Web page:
Code development on the SoC Linux servers with Visual Studio Code

If you are developing C or C++ code on the School of Computing's CSE server ( and using a Windows PC or Mac, you may benefit from using Visual Studio Code ( (Links to an external site.)) as an editor. While not as full-featured as a true IDE, VS Code does give you syntax and code error highlighting which can be beneficial.

To use Visual Studio Code to edit your files stored on the CSE server, you will need to attach (mount) your CSE home directory as a remote drive. The instructions on the How do I access my home directory on campus? page will tell you how to mount your home directory as the Z: drive on a Windows system. A similar procedure for Mac allows mounting your home directory using Mac OS.

After mounting your CSE home directory, you can open Visual Studio Code to Explore your Z: drive, and open a workspace. Project directories located in your CSE home directory or subdirectories can be selected using the VS Code Explore tool. Selecting the Open Folder link in VS Code also opens the Explorer tool.

VS Code Explore panel showing Z: drive
Figure 1. VS Code - Explorer tool view showing a mounted CSE home directory

You can use Windows Explorer to copy or move source and/or project files and directories from your local laptop hard drive into your Z: drive, and create any directories or sub-directories in your CSE home directory. If you are using Git to store your project, you can clone it directly into your Z: drive by selecting the directory on the Z: drive where you want to clone the project.

To Clone a Git repository project using VS Code, choose the Clone Repository button:

example of a cloning a git repository via the interface
Figure 2. VS Code selecting a Github project repository to clone

Choose a directory on Z: drive to save the git project:

specifying the directory as the remote mount Z: drive
Figure 3. Selecting a directory on the CSE server using the mounted Z: to save the Github project repository into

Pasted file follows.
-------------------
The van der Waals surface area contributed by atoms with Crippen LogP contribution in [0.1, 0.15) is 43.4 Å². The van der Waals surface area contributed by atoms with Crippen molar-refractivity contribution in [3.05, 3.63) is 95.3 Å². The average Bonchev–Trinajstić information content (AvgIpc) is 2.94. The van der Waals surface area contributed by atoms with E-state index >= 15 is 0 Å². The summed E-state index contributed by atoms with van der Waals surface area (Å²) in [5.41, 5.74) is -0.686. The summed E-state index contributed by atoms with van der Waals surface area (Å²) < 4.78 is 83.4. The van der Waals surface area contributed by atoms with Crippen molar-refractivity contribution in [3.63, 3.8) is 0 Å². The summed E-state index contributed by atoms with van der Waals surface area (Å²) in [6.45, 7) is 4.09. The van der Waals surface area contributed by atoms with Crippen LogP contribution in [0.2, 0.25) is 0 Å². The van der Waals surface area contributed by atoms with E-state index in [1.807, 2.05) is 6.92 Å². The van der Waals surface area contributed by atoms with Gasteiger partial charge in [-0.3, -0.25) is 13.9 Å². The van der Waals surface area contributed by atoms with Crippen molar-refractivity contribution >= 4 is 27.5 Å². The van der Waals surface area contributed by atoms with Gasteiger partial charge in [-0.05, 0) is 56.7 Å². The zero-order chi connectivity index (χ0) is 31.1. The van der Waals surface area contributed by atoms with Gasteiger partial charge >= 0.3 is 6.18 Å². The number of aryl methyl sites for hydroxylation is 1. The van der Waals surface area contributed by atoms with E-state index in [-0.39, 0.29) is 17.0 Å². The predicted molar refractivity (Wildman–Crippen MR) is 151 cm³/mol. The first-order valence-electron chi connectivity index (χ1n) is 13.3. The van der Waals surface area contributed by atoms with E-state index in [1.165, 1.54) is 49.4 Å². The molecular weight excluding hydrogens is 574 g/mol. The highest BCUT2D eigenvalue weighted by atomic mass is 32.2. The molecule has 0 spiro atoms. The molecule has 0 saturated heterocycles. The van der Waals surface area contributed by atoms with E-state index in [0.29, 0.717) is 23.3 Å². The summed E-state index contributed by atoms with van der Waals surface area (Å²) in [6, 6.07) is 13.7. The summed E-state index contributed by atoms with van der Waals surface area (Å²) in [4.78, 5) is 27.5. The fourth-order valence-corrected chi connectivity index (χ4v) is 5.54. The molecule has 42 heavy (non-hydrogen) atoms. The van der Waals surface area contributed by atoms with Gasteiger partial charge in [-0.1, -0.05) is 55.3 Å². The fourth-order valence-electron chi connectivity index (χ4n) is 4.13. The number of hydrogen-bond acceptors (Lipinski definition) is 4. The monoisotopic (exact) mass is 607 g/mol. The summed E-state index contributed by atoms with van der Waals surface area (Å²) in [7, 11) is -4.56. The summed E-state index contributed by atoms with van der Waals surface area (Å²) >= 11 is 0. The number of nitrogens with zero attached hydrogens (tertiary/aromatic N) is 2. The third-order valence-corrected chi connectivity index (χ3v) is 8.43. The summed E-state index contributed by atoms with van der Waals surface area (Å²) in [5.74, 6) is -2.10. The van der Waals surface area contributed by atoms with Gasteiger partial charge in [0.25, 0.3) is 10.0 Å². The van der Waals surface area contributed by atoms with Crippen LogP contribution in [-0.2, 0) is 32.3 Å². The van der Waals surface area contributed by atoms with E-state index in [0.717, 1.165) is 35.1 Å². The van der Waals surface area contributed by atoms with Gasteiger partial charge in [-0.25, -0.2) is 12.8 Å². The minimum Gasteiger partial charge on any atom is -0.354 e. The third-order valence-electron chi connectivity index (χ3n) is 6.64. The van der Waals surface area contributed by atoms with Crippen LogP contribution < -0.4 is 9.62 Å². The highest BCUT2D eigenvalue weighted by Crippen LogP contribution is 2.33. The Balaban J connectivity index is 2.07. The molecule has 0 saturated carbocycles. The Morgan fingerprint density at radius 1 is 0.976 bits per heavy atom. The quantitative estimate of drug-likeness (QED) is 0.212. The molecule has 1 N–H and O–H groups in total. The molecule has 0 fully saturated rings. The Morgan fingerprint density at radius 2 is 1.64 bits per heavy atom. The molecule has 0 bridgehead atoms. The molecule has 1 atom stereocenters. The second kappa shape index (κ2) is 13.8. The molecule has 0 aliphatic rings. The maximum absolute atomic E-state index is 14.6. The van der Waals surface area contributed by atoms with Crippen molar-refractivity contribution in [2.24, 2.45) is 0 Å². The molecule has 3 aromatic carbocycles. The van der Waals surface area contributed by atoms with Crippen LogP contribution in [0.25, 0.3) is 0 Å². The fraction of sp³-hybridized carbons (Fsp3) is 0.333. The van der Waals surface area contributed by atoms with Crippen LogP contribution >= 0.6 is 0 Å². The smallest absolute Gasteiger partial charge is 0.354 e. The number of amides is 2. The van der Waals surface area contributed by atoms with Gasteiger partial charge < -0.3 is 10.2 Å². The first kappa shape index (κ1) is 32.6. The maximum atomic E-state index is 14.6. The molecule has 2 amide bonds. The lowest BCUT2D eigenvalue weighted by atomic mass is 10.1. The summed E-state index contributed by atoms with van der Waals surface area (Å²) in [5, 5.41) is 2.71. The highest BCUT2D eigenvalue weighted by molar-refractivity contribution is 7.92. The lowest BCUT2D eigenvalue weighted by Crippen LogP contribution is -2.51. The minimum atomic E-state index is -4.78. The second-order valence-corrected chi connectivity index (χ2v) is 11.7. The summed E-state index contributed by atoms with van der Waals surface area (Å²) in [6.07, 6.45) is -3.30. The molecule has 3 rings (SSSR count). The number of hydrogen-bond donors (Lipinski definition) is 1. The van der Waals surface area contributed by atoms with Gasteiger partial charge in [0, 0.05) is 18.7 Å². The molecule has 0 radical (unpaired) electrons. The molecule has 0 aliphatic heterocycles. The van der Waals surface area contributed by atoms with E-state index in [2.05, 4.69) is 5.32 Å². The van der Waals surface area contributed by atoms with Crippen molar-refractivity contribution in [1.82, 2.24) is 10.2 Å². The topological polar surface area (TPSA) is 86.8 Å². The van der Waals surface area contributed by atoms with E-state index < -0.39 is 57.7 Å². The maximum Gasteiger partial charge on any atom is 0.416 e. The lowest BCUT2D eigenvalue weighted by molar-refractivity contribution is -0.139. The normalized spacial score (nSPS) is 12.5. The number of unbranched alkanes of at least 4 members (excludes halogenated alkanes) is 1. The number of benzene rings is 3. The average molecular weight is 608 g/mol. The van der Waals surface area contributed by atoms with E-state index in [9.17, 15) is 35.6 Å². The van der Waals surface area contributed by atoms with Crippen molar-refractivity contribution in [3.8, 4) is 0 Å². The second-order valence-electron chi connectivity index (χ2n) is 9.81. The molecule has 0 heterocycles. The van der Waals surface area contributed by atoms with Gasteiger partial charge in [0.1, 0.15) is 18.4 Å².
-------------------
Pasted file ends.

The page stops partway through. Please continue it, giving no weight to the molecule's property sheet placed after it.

This example clones a project from Github, and saves the project within the directory ~/git on the CSE server. The tilde character, ~ refers to your home directory on CSE, and the git directory is an arbitrary directory that I have chosen to save all my git projects.

For MacOS, after following the instructions to mount your CSE home directory, you can use the Mac Finder application to navigate into your CSE home directory (remote location) and copy files and directories to and from your MacOS machine. Opening files and projects in VS Code is the same in MacOS using the VS Code Explorer tool, including the cloning repositories by selecting your CSE home directory remote location.

Attaching to your CSE home directory on from an off-campus network may require using a VPN connection. The VPN is a service of UNL Information Technology Services, visit the UNL ITS Global Protect VPN page for instructions on installing and connecting to the UNL network using the VPN client.

Disk Usage Considerations

The prior version of this article instructed users to load the Remote - SSH extension into VS Code and connect to the CSE server via that extension when running VS Code. The instructions above supersede those, and make the need for a .vscode-server directory in your home directory unnecessary.
If you have used VS Code using the old instructions, you may reach or exceed your quota of disk space on CSE. Using the Remote - SSH extension triggers the installation of a 100MB+ image of the VS Code Server into your home directory. With prolonged use of VS Code and Remote - SSH, you may have multiple copies of the VS Code Server application being placed in a subdirectory of your home directory. This is caused by VS Code and the update mechanism, resulting in extra copies of the executable files in ~/.vscode-server/bin. These old/extra copies count against your disk quota on the CSE server, and may result in you receiving disk quota exceeded emails from CSE Systems Support. These old/extra copies can safely be removed, an easy way to tell is if the date reported by ls -lt is the most recent, that is the copy to keep. All older copies can be safely removed.

Below is an example of what you will find in the VS Code Server directory, ~/.vscode-server and how to remove extra copies of VS Code executable files:

wmotycka@cse:~> ls -l ~/.vscode-server/bin/
total 12
drwxr-xr-x 6 wmotycka staff 4096 Oct 26 07:54 d2e414d9e4239a252d1ab117bd7067f125afd80a  # NOTE OLDEST DATE
drwxr-xr-x 6 wmotycka staff 4096 Jan 16 08:55 ea3859d4ba2f3e577a159bc91e3074c5d85c0523
drwxr-xr-x 6 wmotycka staff 4096 Nov  8 09:00 fcac248b077b55bae4ba5bab613fd6e9156c2f0c    # NOTE OLD DATE
wmotycka@cse:~> cd ~/.vscode-server/bin
wmotycka@cse:~/.vscode-server/bin> du -hs
317M    .
wmotycka@cse:~/.vscode-server/bin> du -hd1
112M    ./d2e414d9e4239a252d1ab117bd7067f125afd80a
104M    ./ea3859d4ba2f3e577a159bc91e3074c5d85c0523
103M    ./fcac248b077b55bae4ba5bab613fd6e9156c2f0c
317M    .
wmotycka@cse:~/.vscode-server/bin> cd ../..
wmotycka@cse:~> # Remove the extra/oldest copy/copies of the VS Code Server using 'rm -rf'
wmotycka@cse:~> rm -rf ~/.vscode-server/bin/d2e414d9e4239a252d1ab117bd7067f125afd80a
wmotycka@cse:~> rm -rf ~/.vscode-server/bin/fcac248b077b55bae4ba5bab613fd6e9156c2f0c

The last two commands above remove the oldest copies of VS Code Server images while retaining the most recently dated copy present.

Latest Notes